Tuesday, August 14, 2012

How to Make Mirabelle Plum Jam...and refrigerator pickles

Being the third summer into my rejuvenating an once neglected garden, it is encouraging to see plans being realised.  An eight-foot square patch right off the patio was once just nettles and thistles, and now is fairly covered with heather, abelia, bearded irises, zinnas, dianthus, perennial geraniums, and sedum.

Bees love the graceful, sparkling abelia in the centre as much as I do

The Charentais melons are getting close to harvesting.  I use pieces of terracotta roofing tiles to protect these luscious, smooth-skinned cantaloupes from rotting on moist ground.

August is proving to be very hot, but Dayo knows how to stay cool.  He strolls into the sous sol, opens one of the base cupboards, and settles down comfortably.

Mirabelles are a much loved plum variety in France.  These golden fruits are referred to as cherry plums because they are the same size and are often flushed with red.  I had to chuckle while reading The Elegance of the Hedgehog because these are the plums used in the cherry plum test.

Being such prolific producers, even in this year with greatly diminished fruit harvests, I was able to pick about nine pounds/four kilos.   I added some chopped ginger and lemon juice when making my first batch of Mirabelle jam--keeping batches small helps to retain the fresh flavour because less time is spent boiling.  Mirabelles have a spicy undertone, and I wanted to heighten that even more.   Though it turned out fine, I will make the second batch plain as I did last season.  Since Mirabelles have such a complex flavour--peach, cinnamon, and honey notes--this jam works very well with just Mirabelles in all their glory.  Since the consistency of this jam is also like honey, it goes well over a stack of buttered pancakes.

Please refer to these general instructions before making this jam.  Wash the Mirabelles, halve them, and pit.  Weigh out  2 kilos (4.4 pounds).

Because there is more pectin in plums than in strawberries, there is less need for sugar in this jam than for my strawberry jam.  However, this is still a very sweet jam as I prefer sweet over the dulling effect of additional pectin while getting a jam with body. With such an intense flavour, I use a very small amount at a time. Add 1400 mg of sugar gradually and stir until well mixed and leave in the fridge overnight.  The next morning all that sugar will have pulled out some wonderful juices. 

The next morning, clean jars and lids and get equipment ready.  I used three 600 ml jars and one 350 ml.

In a suitable sized non-aluminum pot, bring the macerated fruit to a rolling boil lasting about 20 minutes, using the sheet test starting after 15 minutes to determine the moment of setting. 

Lots of foam in the beginning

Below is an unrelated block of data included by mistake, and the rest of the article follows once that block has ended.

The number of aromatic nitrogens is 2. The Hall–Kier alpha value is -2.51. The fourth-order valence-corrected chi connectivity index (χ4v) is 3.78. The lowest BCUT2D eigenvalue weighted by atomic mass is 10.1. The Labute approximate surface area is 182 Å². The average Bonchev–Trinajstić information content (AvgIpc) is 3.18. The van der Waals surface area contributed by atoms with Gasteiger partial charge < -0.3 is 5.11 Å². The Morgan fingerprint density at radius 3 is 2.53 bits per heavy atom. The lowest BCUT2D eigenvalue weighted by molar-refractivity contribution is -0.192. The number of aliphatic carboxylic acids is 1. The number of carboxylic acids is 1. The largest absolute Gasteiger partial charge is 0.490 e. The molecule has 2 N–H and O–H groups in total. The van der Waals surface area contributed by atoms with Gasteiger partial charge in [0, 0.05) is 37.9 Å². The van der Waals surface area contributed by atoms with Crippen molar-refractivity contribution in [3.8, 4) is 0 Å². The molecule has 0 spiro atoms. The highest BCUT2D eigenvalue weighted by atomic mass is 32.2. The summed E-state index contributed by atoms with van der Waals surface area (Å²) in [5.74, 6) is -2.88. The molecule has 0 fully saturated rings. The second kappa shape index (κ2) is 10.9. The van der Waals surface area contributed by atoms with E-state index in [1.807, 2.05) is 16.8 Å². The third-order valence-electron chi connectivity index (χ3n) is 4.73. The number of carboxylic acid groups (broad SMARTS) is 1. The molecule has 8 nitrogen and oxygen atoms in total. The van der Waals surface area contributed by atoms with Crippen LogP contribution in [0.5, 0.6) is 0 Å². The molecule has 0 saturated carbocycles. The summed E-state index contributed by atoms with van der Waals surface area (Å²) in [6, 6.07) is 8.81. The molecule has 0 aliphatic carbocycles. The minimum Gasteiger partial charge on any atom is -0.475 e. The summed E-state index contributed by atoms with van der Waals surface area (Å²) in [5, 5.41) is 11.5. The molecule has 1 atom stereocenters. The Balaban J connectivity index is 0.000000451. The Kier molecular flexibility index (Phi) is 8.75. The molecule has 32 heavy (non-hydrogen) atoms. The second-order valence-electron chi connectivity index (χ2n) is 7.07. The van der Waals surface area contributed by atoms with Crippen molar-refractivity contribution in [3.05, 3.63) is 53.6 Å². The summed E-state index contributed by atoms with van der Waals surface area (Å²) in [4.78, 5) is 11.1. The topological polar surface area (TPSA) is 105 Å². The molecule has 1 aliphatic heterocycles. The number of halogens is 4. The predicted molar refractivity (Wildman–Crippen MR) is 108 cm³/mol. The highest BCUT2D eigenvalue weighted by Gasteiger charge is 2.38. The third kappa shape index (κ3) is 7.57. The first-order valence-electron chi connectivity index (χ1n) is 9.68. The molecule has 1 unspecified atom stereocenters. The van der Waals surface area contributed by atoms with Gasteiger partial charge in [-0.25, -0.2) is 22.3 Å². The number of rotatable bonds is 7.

Eventually when jam is close to being finished, most of the foam will be gone and the fruit will become shiny.

Skim off any remaining foam which can be eaten as it is delicious but it's not safe for preserving

Pour into jars, tightly and carefully screw on lids, turn over while protecting hands with pot holders/mitts and leave to cool completely.  They will keep in the fridge for a year.

As the cucumber patch is winding down for the season, my focus is more on pickling than eating them fresh.  In that case, I only harvest cucumbers smaller than four inches.

Refrigerator pickles are easy to make and very delicious.  Flavourings are many and varied, so include what you have and like.  I noticed that the only spice in the rather snooty Maille brand cornichons are mustard seeds which comes off as too sedate for my tastes.  Some lively additions could be: bay leaves, garlic, pearl onions, crushed black peppercorns, fennel, dill, freshly ground nutmeg, chopped ginger, cardamon,  red pepper flakes, and whole cloves.  Use about a teaspoon or so of spice for each  600 ml/3/4 quart jar.  If using crushed or minced fine spices, you will need less.

First make a brine.  Bring a quart of water to a boil, take off the burner, and stir in 3 tablespoons of fleur de sel (or coarse salt) till dissolved.  When cool--to avoid inhaling stinging vinegar vapours--add in 3/4 cup of white vinegar.  For mine, I line the bottom of clean jars with fresh fennel, pack in the small cucumbers (I do a dry trial first), pop in a spilt garlic glove, 1/4 tsp fresh ginger, some red pepper flakes or 1/8  tsp crushed black peppercorns, 1/4 tsp crumbled bay leaf, 1/8 tsp freshly ground nutmeg, and top with more fresh fennel.

As I have a seven-foot high fennel plant, I use that instead of dill

Pour in the brine, making sure all cukes are completely in the brine and cover jars loosely with plastic, letting the pickles sour for several days at room temperature.  Tiny pickles will sour faster than larger ones.  Dulling of the bright green colour is an indication that souring is taking place. Then tightly screw on lids and place in the fridge where they will keep nicely for several months.  If you have left over brine, keep it in the fridge for future use but do not reuse already used brine.  These make wonderful low caloric, crunchy, tasty snacks and accompaniments to sandwiches and cold meats.